Many types of debt are available to the average consumer, from short and long term to secured and unsecured, all these terms and processes become jumbled after a while. For the average consumer, all this jargon is almost unrecognisable.
As the debt situation in South Africa reaches a dire status, with about 9.85 million South Africans have impaired credit records and the number of individual, impaired accounts being over 20 million. This was revealed in the latest statistics from the National Credit Regulator. With so many in this trap of lending, we decided to shed some light on the typed of debt you can incur in South Africa.
This is when lenders insist on having assets connected to the agreement, as collateral. This means that the assets can be repossessed in the case of non-payment, to cover the costs of the debt.
The home you are financing secures the credit, this allows you to take out money against your home.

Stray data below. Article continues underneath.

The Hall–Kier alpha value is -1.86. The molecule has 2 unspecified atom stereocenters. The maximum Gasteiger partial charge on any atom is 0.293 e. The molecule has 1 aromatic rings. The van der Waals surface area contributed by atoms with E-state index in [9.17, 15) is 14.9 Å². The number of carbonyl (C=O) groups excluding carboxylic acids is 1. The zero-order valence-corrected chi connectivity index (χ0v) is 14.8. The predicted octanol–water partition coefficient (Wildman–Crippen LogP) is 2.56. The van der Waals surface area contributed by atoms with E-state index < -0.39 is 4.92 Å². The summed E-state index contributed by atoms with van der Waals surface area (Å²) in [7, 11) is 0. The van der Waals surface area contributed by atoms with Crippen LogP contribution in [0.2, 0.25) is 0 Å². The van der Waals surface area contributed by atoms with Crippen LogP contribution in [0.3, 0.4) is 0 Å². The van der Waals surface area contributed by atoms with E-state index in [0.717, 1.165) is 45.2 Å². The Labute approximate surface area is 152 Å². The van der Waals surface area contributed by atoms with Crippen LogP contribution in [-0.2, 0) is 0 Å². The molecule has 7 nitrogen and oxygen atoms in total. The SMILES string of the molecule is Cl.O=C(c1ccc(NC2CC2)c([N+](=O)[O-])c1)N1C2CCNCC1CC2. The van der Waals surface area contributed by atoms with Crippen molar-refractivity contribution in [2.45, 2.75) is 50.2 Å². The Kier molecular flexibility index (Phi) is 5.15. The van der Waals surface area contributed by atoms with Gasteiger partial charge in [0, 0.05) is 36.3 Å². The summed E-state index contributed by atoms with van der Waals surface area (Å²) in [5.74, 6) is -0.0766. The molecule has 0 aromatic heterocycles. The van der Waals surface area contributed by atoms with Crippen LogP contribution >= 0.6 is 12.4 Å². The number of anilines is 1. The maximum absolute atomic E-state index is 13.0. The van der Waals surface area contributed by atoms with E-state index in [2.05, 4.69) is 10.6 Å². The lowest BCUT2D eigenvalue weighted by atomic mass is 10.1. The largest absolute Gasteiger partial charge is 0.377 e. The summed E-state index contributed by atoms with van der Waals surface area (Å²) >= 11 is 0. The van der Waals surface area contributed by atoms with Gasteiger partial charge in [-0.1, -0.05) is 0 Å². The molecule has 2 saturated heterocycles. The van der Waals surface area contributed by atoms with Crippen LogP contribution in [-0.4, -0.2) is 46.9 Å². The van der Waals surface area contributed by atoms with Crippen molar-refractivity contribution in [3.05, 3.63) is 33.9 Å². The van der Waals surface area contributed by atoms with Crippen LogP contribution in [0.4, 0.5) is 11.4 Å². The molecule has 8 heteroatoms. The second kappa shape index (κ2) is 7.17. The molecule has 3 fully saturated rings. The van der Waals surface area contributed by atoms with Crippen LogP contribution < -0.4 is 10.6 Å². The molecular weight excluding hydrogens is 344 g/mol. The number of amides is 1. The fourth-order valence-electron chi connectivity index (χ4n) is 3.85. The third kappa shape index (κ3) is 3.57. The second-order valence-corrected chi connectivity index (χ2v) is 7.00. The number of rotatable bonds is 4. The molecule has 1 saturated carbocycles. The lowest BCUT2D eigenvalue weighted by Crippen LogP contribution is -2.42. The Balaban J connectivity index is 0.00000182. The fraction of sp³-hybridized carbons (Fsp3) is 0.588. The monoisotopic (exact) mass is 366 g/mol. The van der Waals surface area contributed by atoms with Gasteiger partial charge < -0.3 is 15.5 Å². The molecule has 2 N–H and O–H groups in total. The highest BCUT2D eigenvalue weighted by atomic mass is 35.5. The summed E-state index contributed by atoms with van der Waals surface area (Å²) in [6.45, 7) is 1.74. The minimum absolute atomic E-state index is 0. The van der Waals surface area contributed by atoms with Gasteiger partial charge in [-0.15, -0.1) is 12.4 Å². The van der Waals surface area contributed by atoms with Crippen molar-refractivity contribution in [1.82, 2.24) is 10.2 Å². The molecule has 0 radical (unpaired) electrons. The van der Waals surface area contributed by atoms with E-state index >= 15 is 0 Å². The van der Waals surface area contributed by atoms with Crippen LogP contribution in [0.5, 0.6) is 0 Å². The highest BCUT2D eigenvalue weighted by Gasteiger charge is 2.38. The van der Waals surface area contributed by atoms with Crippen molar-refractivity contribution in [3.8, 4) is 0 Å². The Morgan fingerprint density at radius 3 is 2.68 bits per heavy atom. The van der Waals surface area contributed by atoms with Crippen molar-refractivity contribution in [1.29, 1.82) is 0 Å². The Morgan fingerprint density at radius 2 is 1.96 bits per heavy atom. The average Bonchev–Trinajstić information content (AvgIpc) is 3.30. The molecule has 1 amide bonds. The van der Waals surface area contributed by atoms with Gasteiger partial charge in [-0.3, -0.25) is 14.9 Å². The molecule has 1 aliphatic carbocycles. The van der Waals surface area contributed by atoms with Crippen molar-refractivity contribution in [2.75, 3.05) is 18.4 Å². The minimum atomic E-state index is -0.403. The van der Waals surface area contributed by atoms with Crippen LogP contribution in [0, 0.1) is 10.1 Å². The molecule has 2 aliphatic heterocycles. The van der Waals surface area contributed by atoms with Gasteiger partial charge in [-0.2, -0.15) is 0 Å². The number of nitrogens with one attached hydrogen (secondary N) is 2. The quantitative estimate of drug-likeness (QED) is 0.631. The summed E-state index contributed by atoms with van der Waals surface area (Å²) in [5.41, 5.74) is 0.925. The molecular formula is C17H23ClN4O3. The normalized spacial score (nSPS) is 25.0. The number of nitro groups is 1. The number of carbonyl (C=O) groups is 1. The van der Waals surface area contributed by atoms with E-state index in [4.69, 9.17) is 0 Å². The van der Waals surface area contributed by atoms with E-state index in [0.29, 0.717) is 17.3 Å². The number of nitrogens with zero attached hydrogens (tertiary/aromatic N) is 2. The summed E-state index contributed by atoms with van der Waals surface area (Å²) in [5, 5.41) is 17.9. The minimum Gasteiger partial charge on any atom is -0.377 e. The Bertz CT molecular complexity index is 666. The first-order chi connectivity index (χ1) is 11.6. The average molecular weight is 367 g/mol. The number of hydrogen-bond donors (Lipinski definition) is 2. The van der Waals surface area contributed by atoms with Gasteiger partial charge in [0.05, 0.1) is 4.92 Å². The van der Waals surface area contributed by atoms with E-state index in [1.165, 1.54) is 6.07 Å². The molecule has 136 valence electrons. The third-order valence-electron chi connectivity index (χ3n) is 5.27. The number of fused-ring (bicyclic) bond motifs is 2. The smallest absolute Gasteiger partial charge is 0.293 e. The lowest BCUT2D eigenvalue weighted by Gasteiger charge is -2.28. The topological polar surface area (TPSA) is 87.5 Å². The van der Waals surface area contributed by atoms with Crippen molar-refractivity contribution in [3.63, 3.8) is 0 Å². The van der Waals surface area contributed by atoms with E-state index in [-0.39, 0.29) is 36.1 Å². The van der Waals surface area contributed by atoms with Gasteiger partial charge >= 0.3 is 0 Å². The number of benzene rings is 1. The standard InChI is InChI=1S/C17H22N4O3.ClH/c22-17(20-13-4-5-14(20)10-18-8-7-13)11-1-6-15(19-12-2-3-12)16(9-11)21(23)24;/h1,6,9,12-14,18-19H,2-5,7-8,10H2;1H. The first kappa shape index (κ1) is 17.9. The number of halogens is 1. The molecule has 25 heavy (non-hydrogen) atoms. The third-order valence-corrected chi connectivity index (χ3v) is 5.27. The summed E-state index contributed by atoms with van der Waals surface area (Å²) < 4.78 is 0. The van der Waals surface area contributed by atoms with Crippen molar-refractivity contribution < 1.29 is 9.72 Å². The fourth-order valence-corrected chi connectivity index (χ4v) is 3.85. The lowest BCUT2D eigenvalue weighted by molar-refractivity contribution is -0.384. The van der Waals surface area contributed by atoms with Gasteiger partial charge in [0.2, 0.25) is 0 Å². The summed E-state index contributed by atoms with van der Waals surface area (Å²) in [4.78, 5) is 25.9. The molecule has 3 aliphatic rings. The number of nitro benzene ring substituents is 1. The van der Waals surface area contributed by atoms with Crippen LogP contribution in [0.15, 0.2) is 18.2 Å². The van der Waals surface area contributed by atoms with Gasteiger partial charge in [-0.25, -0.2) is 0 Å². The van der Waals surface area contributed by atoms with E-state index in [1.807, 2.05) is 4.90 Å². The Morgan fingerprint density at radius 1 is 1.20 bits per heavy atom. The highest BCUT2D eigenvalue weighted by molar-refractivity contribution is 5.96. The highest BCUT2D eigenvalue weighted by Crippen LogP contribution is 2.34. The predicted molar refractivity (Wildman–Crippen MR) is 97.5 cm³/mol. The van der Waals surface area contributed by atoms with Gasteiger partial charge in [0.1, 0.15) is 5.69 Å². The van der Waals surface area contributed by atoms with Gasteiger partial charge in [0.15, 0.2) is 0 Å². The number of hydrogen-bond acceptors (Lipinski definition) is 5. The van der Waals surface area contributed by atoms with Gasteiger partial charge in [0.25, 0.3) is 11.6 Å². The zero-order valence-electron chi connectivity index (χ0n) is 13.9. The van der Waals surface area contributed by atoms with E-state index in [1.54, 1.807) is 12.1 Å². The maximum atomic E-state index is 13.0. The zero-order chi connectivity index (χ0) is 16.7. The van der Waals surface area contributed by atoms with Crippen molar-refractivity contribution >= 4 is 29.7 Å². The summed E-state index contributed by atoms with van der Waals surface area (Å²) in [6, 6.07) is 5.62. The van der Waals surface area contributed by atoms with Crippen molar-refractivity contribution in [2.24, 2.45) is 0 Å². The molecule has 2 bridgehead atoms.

The car forms collateral for the loan. If the loan is not repaid, the car will usually be sold off for the remainder of the owed amount.
Your home secures the debt. This will also allow for the property or house to be sold off to the value of the remaining debt, in order to settle the account.
This type of debt relies on your written promise, with no secured collateral – promising repayment without putting anything on the line. They accept you will repay the debt as agreed. This often comes with higher rates and shorter repayment plans to ensure the debt is recovered.
When approved, this type of credit asks that you pay in a monthly minimum towards your outstanding balance. More can be paid to reduce interest on your debt, however only the minimum is required.
Retail store and petrol cards
Repayment is usually on a monthly basis and an agreed on minimum must be paid each month into the account. Similar to a credit card, but often with different policies and rates.